TAPPER: Would the president's reforms apply to illegal immigrants? The answer is no. House and Senate bills explicitly say any new government subsidies to purchase health insurance would only apply to legal citizens. But the issue is more complicated than that. When illegal immigrants go to emergency rooms, the charges are often paid for by emergency Medicaid, which at least one Democratic bill may expand. Though, today, the White House reiterated the president's point.

ROBERT GIBBS (White House press secretary): The legislation that the President will sign won't cover illegal immigrants. [ABC's World News, 9/10/09, accessed from the Nexis database]

O'Donnell: "[T]he bill, as it's written now, is explicit saying that illegal immigrants will not get any health care benefits in reform." On Nightly News, O'Donnell offered the following fact-check of "Wilson's complaint":

O'DONNELL: Wilson's complaint, however rude it was, reflects a view Republican leaders stood by today. While the president insists health care reform will not cover illegal immigrants, Republicans argue there is a loophole because the House bill fails to require proof of citizenship.

SEN. JON KYL (R-AZ): And so if there is no verification of eligibility required, it is quite likely--indeed, I would say probable--that a lot of people who are not eligible, including illegal immigrants, will be--will end up receiving the benefits of the legislation.

O'DONNELL: And, Brian, this is complicated because the bill, as it's written now, is explicit saying that illegal immigrants will not get any health care benefits in reform. But Republicans say they're concerned about cracks in the system, and examples of times when illegal immigrants have managed to get benefits like Medicaid. Now, this has caused such a fuss that, tonight, Senate Democrats concede there is confusion, and the last committee that's working on legislation says it will try to do more to be specific about requiring proof of citizenship. [NBC's Nightly News, 9/10/09, accessed from the Nexis database]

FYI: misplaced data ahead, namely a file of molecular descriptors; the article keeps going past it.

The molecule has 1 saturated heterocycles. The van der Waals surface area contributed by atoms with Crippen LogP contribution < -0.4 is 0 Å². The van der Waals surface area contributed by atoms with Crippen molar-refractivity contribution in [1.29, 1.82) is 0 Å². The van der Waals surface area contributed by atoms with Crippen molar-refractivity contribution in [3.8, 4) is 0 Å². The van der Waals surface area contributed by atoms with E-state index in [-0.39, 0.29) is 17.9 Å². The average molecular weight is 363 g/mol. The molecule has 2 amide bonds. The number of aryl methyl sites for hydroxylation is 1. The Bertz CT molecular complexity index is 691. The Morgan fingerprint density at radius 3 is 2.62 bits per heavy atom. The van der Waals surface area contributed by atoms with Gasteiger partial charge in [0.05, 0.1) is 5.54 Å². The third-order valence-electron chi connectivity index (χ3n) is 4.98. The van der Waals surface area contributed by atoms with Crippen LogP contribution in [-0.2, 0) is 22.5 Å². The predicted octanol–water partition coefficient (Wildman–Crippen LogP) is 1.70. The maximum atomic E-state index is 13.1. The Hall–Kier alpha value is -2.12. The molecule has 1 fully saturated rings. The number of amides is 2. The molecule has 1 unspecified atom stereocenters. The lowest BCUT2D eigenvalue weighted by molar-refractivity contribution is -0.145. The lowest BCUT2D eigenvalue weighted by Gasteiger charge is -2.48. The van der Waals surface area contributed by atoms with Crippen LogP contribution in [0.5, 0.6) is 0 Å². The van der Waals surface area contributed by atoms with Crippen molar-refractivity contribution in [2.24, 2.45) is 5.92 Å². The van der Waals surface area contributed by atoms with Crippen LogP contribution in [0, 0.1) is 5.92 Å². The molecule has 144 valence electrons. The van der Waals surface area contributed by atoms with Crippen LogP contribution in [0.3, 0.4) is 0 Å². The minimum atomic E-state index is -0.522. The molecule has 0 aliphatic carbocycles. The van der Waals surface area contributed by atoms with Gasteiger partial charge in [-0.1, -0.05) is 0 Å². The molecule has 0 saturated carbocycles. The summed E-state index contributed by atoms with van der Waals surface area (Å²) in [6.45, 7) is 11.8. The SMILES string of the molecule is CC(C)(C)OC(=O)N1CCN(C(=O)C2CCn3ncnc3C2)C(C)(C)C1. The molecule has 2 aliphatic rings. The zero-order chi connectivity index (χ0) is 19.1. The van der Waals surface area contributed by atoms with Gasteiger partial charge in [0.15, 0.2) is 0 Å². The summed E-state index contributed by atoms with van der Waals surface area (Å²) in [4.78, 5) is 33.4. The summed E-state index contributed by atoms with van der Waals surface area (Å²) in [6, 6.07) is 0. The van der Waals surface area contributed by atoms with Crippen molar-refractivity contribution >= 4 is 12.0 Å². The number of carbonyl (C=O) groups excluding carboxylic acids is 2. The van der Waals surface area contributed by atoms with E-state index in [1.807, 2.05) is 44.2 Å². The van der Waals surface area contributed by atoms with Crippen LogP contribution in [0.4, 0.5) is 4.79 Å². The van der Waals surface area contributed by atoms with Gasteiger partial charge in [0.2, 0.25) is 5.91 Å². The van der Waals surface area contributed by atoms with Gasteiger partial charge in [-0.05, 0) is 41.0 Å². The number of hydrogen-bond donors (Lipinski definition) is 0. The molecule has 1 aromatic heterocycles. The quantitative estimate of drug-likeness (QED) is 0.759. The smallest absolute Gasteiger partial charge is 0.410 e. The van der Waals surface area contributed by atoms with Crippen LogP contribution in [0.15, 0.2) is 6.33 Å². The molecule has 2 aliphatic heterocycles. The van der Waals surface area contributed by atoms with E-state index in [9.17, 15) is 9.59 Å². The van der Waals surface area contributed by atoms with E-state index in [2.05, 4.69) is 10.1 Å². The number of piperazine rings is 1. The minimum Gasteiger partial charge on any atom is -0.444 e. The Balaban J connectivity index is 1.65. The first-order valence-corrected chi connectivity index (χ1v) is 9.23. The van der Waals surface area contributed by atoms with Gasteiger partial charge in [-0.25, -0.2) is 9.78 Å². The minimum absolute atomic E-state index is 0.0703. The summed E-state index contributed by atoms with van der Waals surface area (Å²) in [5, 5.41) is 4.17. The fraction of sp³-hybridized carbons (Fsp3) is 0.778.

PolitiFact: "We rate Wilson's statement False." PolitiFact.com concluded that Wilson's accusation that Obama lied about health care reform applying to undocumented immigrants is "false" and stated that "it's worth pointing out that illegal immigrants participating in the exchange would be paying for their insurance like everyone else. That's similar to the current system."

But it's worth pointing out that illegal immigrants participating in the exchange would be paying for their insurance like everyone else. That's similar to the current system -- we're not aware of any particular restrictions that stop illegal immigrants from buying private insurance now. Under health care reform, illegal immigrants would be able to buy private insurance or the public option.

When we look at all of this evidence, it seems that health reform leaves in place the status quo on illegal immigration, and certainly does not provide any new benefits particularly for illegal immigrants. [PolitiFact, 9/09/09]

Methodology

Media Matters for America reviewed digital video of the September 10 editions of NBC Nightly News with Brian Williams, CBS Evening News with Katie Couric, and ABC's World News with Charles Gibson.

Media Matters counted the minutes and seconds of programming devoted to Obama's joint address to Congress and, separately, to coverage of Wilson's remark. Programming about the president's address, or that referenced his speech, was counted as coverage of Obama's speech. Similarly, programming about Wilson's outburst was coded as such. The tease provided by the anchor at the top of the program was not counted.